Why EXPERIENCE Thinking? (And not just Design Thinking)

By Alyssa
Share on LinkedIn11Tweet about this on TwitterShare on Facebook0Share on Google+0


By Valerie Pegon, Experience designer & Innovation Strategist, Dassault Systèmes

Designers hate to stand still. They permanently reflect back on their practice, redesigning and testing, in order to improve it.  Every time, when something seems sorted, another challenge emerges.  Little by little, the practice gets more professional, and more specialized.  But occasionally, there is a need for regrouping, for reconnecting.  It is with this intention that we reflected back on design thinking and saw opportunities to make it more powerful.

Unfortunately, design thinking is often reduced to a recipe, to define user journeys that are relevant to today’s user needs.  But what about tasting the dish to check how it is coming along? What about gathering the right ingredients (the diversity of people, a broader knowledge, unusual ingredients)?  What about the restaurant itself and the suppliers (the organisation, the partners and the business models)? And tomorrow?

We believe Experience Thinking can take companies to another level; helping businesses in their transformation. There are indeed a few top-level challenges and opportunities it can help with.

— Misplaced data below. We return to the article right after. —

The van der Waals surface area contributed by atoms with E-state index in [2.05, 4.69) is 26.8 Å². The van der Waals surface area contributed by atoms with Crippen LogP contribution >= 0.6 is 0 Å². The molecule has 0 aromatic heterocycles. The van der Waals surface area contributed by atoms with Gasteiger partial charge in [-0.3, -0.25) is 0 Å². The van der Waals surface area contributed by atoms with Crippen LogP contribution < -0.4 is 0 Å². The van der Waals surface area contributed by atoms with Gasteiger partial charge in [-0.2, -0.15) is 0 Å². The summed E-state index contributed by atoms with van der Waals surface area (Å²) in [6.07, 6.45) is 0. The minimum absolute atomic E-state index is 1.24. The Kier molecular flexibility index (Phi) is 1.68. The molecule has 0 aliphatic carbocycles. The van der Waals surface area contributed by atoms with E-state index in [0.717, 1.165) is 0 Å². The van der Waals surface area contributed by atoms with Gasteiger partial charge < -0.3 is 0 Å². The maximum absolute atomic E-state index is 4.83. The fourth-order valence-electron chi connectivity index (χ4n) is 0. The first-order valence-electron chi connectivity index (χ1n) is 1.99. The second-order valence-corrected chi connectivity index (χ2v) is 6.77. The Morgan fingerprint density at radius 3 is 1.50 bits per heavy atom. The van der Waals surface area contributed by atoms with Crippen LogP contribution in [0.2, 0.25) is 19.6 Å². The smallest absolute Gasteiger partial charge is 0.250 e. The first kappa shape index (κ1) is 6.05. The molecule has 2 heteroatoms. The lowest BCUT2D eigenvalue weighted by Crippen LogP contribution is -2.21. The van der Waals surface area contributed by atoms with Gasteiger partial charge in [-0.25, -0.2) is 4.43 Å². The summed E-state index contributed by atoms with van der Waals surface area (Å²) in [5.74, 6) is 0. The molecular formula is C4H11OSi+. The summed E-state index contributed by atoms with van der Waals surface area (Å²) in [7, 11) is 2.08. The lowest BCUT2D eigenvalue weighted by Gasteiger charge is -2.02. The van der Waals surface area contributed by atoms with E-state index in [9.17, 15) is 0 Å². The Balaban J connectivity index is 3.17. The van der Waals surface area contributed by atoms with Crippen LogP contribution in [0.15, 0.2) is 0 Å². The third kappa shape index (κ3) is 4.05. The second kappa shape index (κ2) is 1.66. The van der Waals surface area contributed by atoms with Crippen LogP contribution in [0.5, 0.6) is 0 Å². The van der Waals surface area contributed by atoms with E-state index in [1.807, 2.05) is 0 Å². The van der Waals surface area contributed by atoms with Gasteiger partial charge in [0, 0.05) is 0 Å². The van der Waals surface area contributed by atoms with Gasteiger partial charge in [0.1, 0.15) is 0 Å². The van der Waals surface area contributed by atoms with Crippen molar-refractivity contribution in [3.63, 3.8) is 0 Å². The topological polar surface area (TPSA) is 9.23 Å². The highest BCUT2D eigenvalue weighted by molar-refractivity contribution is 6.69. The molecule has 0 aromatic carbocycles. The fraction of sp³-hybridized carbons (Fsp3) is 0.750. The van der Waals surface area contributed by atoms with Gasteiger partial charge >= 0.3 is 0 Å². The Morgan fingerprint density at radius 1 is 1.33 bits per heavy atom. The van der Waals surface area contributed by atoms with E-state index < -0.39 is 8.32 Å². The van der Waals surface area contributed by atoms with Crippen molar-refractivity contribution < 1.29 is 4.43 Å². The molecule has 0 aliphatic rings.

First, agility. While it may sound obvious for digital companies, agility remains complex for other industries. However, the evolutions of technologies and science unlock new possibilities that designers can start to harness. Imagine, as a designer, being able to simulate your design right away, in real time. Or being able to test virtual experiences quickly, as if you were there, without having to develop a full serious game?

Second, the Internet of Things. Remember Gartner’s hype curve: the hype may be over today but now, the possibilities are here for you to grasp. Sensing and data analytics enable a continuous feedback loop to improve new designs, to adapt in real time. Connected objects enable services that totally change the way people use products, the business models and even the approach to designing these products and services together, as a whole.

Third, social systems. Like cities, the systems companies create are multi-player and contextually adapting to a wide range of users and stakeholders. Building these ecosystems require some level of structure (we talk about “experience architecture”) to work smoothly, a high level of flexibility and a deep connection to the context and usage.

In the end, we always come back to the experience, because that is where the value lies. But the way we think and enable the experience we dream of is changing.

Discover more about Design in the Age of Experience at our event website

Find out about Dassault Systèmes’ Design Studio here.

 

 




Related Posts

Is the Age of Experience Design-driven or Science-driven?

AEC and the Future of Design

Experience Thinking: The New Shift

Great design is everything… and not enough   

Leave a Reply